Why I think Intel is better: (skip this if you believe me)
Intel's chips feature "hyperthreading", which allows different cores to talk to each other much more effectively (something AMD seems not to have figured out yet), and use a lot less power for their output. For example, AMD's top chip that I could find has 8 cores and is advertised as running at 4.0 GHz, but newegg markets it at 3.1 -- AMD is showing the overclocked speed, which is like a turbo mode from F-Zero: the more you boost the more health you lose. More on that later. AMD also uses almost twice the power at 125W, which could really show later when you need a better power supply. so you might not actually be saving that much money.
When you start talking about CPU and video card speeds, everyone wants to know if something overclocks. "Overclocking" is like fine tuning an engine yourself. It's the process of making minute adjustments to the CPU settings like voltage to coax maximum performance from the chip. Manufacturers, realizing that people do this, often make it easier by designing modes that keep you from destroying the chip (which is not hard to do). This makes it less risky, but not necessarily safe: the chip is designed to run at a certain speed (not the overclock [OC] speed). The best analogy I can think of is F-Zero: the faster you boost, the faster you die. This isn't necessarily true, but it can be. Do your homework on this one before trying it. I recommend MSI Afterburner to get started: http://event.msi.com/vga/afterburner/overview.htm
So now you've hopefully chosen a CPU that gets some kind of decent speed (mine's a 3.5 GHz). The product page will tell you what kind of socket it needs (Intel's LGA 1155 is pretty common), so you can find a motherboard to match. Don't worry about getting a motherboard manufactured by the CPU maker -- just because Intel makes motherboards doesn't mean you need one of theirs. MSI made mine, and it works beautifully. If the CPU is the brain, the motherboard is the torso; everything connects to it and it keeps all the components working together harmoniously.
Cost so far:
Intel i7-3770k $330
MSI Z77MA-G45 $120
Step Four: RAM
RAM stands for Random Access Memory, and it helps your computer do simultaneous things. When you're running Photoshop, Chrome, Spotify, Word, a movie, and playing a game on the other screen, RAM helps keep all that running properly. Now your motherboard also determines how much RAM your computer can handle -- mine can only use 32GB, so it's foolish to try for something more. Nowadays RAM also comes in pairs and quads, so much like hyperthreading in CPU cores, buying a set of 2 or 4 RAM sticks will guarantee they work together efficiently. There's not much of a difference out there when it comes to manufacturer, so if there's one you like then go ahead and spring for them. Just make sure the RAM type you get is compatible in your motherboard (my RAM is type DDR3 1866). Make sure you have enough motherboard slots for the RAM you get.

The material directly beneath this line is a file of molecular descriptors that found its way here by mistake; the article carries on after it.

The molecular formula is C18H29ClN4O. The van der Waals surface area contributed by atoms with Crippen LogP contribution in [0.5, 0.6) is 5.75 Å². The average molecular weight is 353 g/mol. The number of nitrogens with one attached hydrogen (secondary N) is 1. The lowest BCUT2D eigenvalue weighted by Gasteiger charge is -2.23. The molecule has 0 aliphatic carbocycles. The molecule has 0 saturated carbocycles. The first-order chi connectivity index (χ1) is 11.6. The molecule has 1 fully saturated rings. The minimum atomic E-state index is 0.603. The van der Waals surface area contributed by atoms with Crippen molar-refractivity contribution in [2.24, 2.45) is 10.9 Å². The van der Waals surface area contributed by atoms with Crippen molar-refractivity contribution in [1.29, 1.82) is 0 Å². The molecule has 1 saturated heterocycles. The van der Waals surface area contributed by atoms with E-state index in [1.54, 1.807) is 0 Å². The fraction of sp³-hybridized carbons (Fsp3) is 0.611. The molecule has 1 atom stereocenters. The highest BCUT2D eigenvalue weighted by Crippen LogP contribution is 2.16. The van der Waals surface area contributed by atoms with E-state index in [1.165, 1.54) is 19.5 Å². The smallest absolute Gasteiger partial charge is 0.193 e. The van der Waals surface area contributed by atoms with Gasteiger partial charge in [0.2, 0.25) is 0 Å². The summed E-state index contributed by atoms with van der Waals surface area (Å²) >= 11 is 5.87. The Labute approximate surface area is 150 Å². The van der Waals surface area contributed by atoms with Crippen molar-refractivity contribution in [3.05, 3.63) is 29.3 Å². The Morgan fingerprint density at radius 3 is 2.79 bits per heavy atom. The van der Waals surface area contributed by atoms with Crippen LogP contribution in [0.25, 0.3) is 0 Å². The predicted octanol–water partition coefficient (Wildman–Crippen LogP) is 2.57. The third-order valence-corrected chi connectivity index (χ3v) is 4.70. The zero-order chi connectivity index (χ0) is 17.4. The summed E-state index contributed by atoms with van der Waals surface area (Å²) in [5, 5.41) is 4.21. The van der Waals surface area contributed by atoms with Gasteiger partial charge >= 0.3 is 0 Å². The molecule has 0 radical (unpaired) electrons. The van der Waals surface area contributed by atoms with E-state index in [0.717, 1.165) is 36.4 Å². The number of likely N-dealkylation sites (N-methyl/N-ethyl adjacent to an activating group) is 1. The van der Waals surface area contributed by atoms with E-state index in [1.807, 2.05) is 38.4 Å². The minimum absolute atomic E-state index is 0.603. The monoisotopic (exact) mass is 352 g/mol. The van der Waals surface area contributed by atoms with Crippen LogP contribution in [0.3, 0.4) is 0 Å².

Step Five: Graphics Card
This can be a big thing, especially if you're planning on using the rig for games. CPUs come with integrated video, which means you don't technically have to buy one, but it takes a huge toll on your CPU, and you can get awesome performance from external video cards. The two major competitors in this market are NVIDIA and AMD. This is again hotly contested, but I prefer NVIDIA for performance. To make this choice more difficult, game developers often pair with or test their games to work specifically on NVIDIA or AMD products, so the choice is really yours. EVGA, MSI, and Galaxy are 3rd party manufacturers that manufacture these chips with the necessary stuff on them. I think they're all priced about the same once you get to a certain performance level, but you can still get very solid cards for $100-$200. I bought a Galaxy NVIDIA GTX 550 Ti to go in my old computer, and it works great. It's not going to be running battlefield3 or far cry 3 on ultra graphics, but it does the job happily. For some more cash, you can go with what I got: an NVIDIA GTX 660 Ti. The Ti versions of NVIDIA's cards are normally known for being very stable, which is good because sometimes buying the very newest edition can end with a half-finished product. The GTX 660 Ti needs a PCI 3.0 slot to function - see motherboard section.
The next most important thing about graphics cards is drivers. Once you boot up your computer, you need to go to the website of your graphics card and download a driver to help it function (if it's not done automatically). For NVIDIA, stay away from the beta drivers. I've also had some problems with always having the newest driver, so sometimes it's safe to just update every other driver instead. Driver updates are often just tweaks to certain games anyway, so often they're not worth the trouble.
Step Six: Power Supply